A Marin Mother Examines the Racial Issues We Face in Our Community

Gwendolyn and son

I’ve been avoiding your texts, struggling to find my words for the crisis we are in, largely because I feel responsible for my participation through inaction — as with every other child, sister, uncle and friend who was murdered before George Floyd’s senseless murder and the delay in the charging of his perpetrator. I see the posts and expressions of anger, frustration and grief. But posting on social is not going to effect change. So why am I writing this now? 

First, I have decided how I’m going to participate and have committed to two organizations — one in the form of a financial donation, the other volunteering my time in a way I think can truly produce necessary change. 

Further, I am the mother of a Black young man, adopted from Ethiopia at twelve, and thus, I have somewhat of a unique perspective on the pronouncements of white privilege and professions of liberal alliances in my white-washed, affluent community. It’s easy to self-congratulate for holding liberal ideals whilst ignoring both the absence of diversity in our community and one’s participation in a system that ensures our community remains as such. I see you changing your Facebook profile picture with the latest trending banner to express your anger. Are you equally outraged by the long-standing educational inequalities for our community’s children in Marin City? Do you fight for equal opportunity and pay to combat the economic disparity in our community? Do you educate yourself on the politics of racism and volunteer to turn out voters? What do you do? 

The mayor of Mill Valley recently suggested that our town is impervious to racial injustice. When my son was in in high school and participated (without our permission) in the junior/senior prank and was caught at the Tam swimming pool with his two best friends by the police, the parents of his two white friends were called to pick up their boys from the Tam parking lot. We received a call from the Marin City Sheriff’s Office where our son was taken by Mill Valley police. I’ll let you unpack the multiple assumptions embedded in that.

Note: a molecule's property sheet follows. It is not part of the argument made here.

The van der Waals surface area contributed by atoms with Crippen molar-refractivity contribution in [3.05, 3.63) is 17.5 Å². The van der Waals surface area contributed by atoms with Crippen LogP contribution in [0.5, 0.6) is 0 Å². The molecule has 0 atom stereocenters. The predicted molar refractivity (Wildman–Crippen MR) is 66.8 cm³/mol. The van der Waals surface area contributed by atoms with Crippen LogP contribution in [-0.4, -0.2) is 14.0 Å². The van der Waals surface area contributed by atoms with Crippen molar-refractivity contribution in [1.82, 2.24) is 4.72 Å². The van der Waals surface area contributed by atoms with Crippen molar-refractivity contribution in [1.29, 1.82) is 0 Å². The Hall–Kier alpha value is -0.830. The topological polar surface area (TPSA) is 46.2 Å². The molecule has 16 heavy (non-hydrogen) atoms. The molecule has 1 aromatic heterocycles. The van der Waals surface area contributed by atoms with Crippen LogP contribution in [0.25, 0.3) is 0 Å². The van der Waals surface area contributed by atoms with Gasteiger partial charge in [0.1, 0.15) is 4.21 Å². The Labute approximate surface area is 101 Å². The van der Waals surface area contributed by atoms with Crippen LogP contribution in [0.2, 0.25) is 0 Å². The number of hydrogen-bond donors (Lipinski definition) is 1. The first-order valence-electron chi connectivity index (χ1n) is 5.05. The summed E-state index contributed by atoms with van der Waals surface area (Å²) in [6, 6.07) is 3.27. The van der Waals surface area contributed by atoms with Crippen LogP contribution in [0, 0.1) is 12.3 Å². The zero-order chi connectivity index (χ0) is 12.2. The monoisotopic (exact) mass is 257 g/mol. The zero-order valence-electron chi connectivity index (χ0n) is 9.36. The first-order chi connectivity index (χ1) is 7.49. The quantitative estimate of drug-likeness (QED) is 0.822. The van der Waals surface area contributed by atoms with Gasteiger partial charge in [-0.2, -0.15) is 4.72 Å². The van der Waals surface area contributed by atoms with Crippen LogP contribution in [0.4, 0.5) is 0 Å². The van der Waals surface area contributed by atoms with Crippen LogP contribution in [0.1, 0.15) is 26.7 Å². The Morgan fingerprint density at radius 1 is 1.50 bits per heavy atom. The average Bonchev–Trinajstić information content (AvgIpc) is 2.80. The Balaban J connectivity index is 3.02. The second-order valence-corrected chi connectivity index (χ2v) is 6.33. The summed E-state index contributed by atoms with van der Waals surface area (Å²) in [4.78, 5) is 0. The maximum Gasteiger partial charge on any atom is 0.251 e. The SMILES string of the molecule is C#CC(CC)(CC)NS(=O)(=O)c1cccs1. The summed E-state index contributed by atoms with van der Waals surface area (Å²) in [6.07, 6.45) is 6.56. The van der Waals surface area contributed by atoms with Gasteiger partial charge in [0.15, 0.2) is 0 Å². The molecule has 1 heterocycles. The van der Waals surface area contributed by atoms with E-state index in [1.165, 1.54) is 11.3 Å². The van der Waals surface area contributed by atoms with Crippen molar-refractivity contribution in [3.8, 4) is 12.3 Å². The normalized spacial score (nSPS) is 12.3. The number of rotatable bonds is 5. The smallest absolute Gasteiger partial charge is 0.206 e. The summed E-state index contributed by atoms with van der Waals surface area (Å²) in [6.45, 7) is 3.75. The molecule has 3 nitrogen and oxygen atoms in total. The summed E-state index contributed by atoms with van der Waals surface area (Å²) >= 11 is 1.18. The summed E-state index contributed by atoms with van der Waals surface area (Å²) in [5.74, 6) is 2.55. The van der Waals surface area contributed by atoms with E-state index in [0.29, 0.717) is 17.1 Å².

My son, a starter on the varsity soccer team as a freshman at Tam, missed classes due to early release for games, and as a result of his poor communication and initiative with his teacher, fell behind in Social Studies. When his progress report came, he was earning a C due to incomplete assignments, not a reflection of his aptitude. We had a long conversation about expectations, decisions and consequences. However, the following day my son received a pink slip at school, during the very class in which he had fallen behind, asking him to report to the classroom of the teacher for the Black Student Union, a club of which my son was not a member. He found himself surrounded by students with whom he shared no classes (a whole other conversation) being recognized and given candy for his academic achievement. I wrote to the school district and asked if it’d be any less offensive to pull all of the girls receiving a C or higher in Maths out class to congratulate them, with candy, for their achievements. The district’s response stated that it was a shame I chose to politicize what was clearly a well intended gesture.

Home from New York after his sophomore year at college, my son headed into the city for a friend’s 21st birthday celebration in San Francisco. My phone rang at 3 a.m. and the blood turned ice in my veins. When I answered, I sharply exhaled with relief at the sound of his voice. But the relief turned to confusion and then fury when he explained that he was in jail in San Rafael. My son had taken a Lyft home to Mill Valley, and instead of having the driver wind the narrow road to his father’s home on Summit, he had the driver drop him off at the Depot and took the shortcut through the Lovell stairs. As he, admittedly drunkenly, staggered to his home, he was apprehended by Mill Valley police, and not safely escorted home to his dad, but taken to jail where he waited scared, alone and confused for over an hour before being allowed to call me. When I arrived to him in jail, the arresting officer said no charges were being pressed — because walking home in your neighborhood at 1:30am when you’re over 21 isn’t a crime — and they were just letting him sober up. Would I have been picked up and taken to jail? Would your child? 

So when Black men are being murdered by white policemen, I’m truly terrified, here, in our community, and want to know what my community is doing — not passively sharing your albeit genuine, but still entitled outrage in you Facebook post — to express your solidarity and refusal of racism and injustice, in all their forms. Everywhere.


Gwendolyn Gayner